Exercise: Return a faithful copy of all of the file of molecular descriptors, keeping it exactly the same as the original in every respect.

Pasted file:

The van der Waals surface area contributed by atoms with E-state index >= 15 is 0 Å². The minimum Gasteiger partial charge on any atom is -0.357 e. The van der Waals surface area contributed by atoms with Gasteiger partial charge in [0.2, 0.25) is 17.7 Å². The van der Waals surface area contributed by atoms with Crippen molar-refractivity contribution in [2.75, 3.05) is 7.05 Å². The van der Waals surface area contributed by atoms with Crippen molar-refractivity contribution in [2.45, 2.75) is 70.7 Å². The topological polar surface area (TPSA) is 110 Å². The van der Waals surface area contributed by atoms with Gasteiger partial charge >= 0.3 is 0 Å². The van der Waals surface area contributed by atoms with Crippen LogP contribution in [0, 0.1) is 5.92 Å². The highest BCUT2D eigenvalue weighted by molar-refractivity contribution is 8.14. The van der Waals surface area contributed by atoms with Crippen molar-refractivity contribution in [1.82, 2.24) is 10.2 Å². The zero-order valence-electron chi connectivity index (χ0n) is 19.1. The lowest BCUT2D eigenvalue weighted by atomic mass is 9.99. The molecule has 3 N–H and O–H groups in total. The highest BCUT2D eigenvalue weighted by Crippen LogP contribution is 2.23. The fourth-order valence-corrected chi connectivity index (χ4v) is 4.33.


The van der Waals surface area contributed by atoms with E-state index >= 15 is 0 Å². The minimum Gasteiger partial charge on any atom is -0.357 e. The van der Waals surface area contributed by atoms with Gasteiger partial charge in [0.2, 0.25) is 17.7 Å². The van der Waals surface area contributed by atoms with Crippen molar-refractivity contribution in [2.75, 3.05) is 7.05 Å². The van der Waals surface area contributed by atoms with Crippen molar-refractivity contribution in [2.45, 2.75) is 70.7 Å². The topological polar surface area (TPSA) is 110 Å². The van der Waals surface area contributed by atoms with Gasteiger partial charge >= 0.3 is 0 Å². The van der Waals surface area contributed by atoms with Crippen LogP contribution in [0, 0.1) is 5.92 Å². The highest BCUT2D eigenvalue weighted by molar-refractivity contribution is 8.14. The van der Waals surface area contributed by atoms with Crippen molar-refractivity contribution in [1.82, 2.24) is 10.2 Å². The zero-order valence-electron chi connectivity index (χ0n) is 19.1. The lowest BCUT2D eigenvalue weighted by atomic mass is 9.99. The molecule has 3 N–H and O–H groups in total. The highest BCUT2D eigenvalue weighted by Crippen LogP contribution is 2.23. The fourth-order valence-corrected chi connectivity index (χ4v) is 4.33.